Lists of the most popular or delicious dishes in the world always include Thai food. Sriracha sauce has gone from a dipping sauce made in a small town in Thailand to become a recognizable flavor in cuisine worldwide. With a reputation of being hot and spicy, it is not uncommon to see those who try Thai food for the first time shedding tears and sporting a red nose. Yet, the Thai national cuisine has gained a high degree of global recognition and admiration despite Thailand being a relatively small country. Is this down to sheer luck, its being an extensive work of art, or, possibly, because of scientific literacy?
The Science of Thai Cuisine: Chemical Properties and Sensory Attributes approaches the art of cooking and serving from the perspective of science and proposes the possible rationales behind Thai culinary art. With applied chemistry and sensory science, it bridges the gap between food science and culinary arts, explaining the functional properties and changes in major ingredients and techniques used in Thai cuisine.
Discusses the chemistry of ingredients and techniques in Thai cuisine with possibilities of application and innovation
Presents scientific research combined with the arts and history of Thai food
Provides scientific evidence linking Thai food with the sensory perception and the joy of eating
Contains vibrant color photographs of Thai cuisine
While there are numerous cookbooks that feature Thai cuisine, none are as dedicated as this to explaining the science behind the ingredients, cooking methods, and sensory aspects. This book will be beneficial to professionals in the food industry, appealing to chefs, food scientists, sensory analysis experts, as well as anyone who has an interest in Thai culture.
About the Author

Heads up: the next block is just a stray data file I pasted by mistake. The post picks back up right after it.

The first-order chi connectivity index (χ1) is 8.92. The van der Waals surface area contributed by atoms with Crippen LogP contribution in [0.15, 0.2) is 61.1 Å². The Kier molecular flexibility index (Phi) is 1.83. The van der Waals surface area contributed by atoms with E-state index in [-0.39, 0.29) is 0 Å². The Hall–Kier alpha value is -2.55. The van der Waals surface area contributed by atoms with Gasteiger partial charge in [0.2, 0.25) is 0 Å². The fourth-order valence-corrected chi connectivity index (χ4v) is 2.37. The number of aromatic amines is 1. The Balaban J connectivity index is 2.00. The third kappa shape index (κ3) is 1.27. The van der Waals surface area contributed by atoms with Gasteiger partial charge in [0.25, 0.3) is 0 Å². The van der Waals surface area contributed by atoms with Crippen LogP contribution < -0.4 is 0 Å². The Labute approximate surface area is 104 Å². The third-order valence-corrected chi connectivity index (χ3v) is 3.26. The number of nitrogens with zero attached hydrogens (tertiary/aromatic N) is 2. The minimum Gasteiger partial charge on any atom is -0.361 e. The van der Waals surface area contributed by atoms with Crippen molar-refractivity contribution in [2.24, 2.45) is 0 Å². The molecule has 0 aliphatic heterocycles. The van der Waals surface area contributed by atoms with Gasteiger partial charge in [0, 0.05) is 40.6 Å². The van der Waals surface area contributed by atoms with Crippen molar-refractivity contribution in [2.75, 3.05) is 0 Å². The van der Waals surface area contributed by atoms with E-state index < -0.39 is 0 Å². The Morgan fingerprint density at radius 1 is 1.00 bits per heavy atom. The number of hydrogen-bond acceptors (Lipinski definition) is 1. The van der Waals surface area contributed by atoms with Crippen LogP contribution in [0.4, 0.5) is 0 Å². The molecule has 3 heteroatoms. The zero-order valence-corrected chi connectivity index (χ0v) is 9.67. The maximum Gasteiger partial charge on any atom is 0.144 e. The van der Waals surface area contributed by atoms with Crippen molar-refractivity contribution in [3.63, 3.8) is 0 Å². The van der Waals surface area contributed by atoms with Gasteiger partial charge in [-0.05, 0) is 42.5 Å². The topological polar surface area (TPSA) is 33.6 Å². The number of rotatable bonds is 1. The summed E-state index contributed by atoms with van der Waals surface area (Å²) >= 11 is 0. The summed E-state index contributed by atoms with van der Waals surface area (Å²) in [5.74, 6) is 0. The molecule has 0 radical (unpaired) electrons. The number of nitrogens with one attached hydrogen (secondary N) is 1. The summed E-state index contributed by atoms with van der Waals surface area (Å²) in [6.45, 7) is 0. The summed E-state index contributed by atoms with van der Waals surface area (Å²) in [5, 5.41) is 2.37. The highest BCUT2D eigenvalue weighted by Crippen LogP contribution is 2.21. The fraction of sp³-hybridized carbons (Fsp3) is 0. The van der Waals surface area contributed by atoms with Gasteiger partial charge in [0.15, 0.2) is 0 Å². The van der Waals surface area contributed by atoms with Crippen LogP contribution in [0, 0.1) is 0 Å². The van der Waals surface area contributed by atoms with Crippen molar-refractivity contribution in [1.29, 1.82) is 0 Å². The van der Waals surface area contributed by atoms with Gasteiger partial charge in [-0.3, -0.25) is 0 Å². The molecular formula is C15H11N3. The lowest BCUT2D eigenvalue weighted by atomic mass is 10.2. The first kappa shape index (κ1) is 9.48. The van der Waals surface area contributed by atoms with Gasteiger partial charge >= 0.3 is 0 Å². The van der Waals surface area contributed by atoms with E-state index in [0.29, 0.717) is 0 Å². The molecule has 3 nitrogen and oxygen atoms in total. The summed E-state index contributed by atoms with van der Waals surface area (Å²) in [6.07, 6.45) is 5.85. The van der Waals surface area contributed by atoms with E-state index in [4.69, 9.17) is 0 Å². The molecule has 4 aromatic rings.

Valeeratana Kalani Sinsawasdi grew up in Thailand. Her interest in food started at a very young age as she liked to observe her "khun-ya" making the meal plan every day. The cooking was labor-intensive, yet it was fascinating. She was impressed by how herbs and spices would become invisible in the finished dish but easily detectable through taste and smell. It seems as if the preparation of curry paste was making of a magic potion.With her other interest in science, Valeeratana has committed herself to the field of Food Science. First, she received her bachelor's degree in Food Science from Chiang Mai University, Thailand. Then, a master's degree from the University of Hawaii and a PhD degree from the University of Florida, USA, all in Food Science. Valeeratana has extensive experience in the food industry. In the USA with Dean Foods, in Asia and Thailand with Unilever, and as a consultant to various companies. In the academic sphere, she has taught several Food Science courses at Mahidol University, Thailand.Nithiya Rattanapanone studied in Thailand and received her BSc and MSc from Chiang Mai University and Mahidol University. She then earned her PhD in Food Science from the University of Nottingham, England, in 1977 for her pioneer research on mRNA changes during the ripening of tomatoes. She extended her interest to many topics of Food Science and published more than 70 peer-reviewed articles during her time teaching at the Department of Food Science, Chiang Mai University. She also authored many books and textbooks in Food Chemistry, Post-Harvest Technology, and Human Nutrition, notably for college-level courses in Thailand. In addition, Nithiya has served as visiting scientist at many international institutes, for example: the USDA Agricultural Research Service, Beltsville, Maryland, the Citrus and Other Products Research, Florida, the FDA National Center for Toxicological Research, Arkansas, in the USA; CIRADFLHOR, Montpellier, in France; and at the Faculty of Food Science and Technology, University of Reading in the UK. In 2002, she became the first lecturer in Thailand who received the academic rank of Professor in Food Science and Technology. Then, she was honored as Professor Emeritus for Chiang Mai University after she retired in 2011. To date, she actively contributes to academics and the Thai government agency.Holger Y. Toschka studied Biochemistry and Molecular Biology at the Institute for Biochemistry at Free University in Berlin, focusing on Gene structure and expressing of ribosomal genes. He received his PhD in that research field in 1988 and joined Unilever after a short Post Doc stint in early 1990 as scientist manager for Gene Technology and Fermentation in the Netherlands. Since then, he has worked at various locations in various roles in R&D and Supply chain for the Food and Refreshment Divison of the company. Since the beginning of 2018, he has been the Foods R&D director for South East Asia and is based in Bangkok. It's the second time he has lived in Thailand, which gave him 7 years to learn about Thai food and cooking. Holger worked until 2022 as R&D director in Bangkok. Holger is German, married to Ute, and with four fully grown children.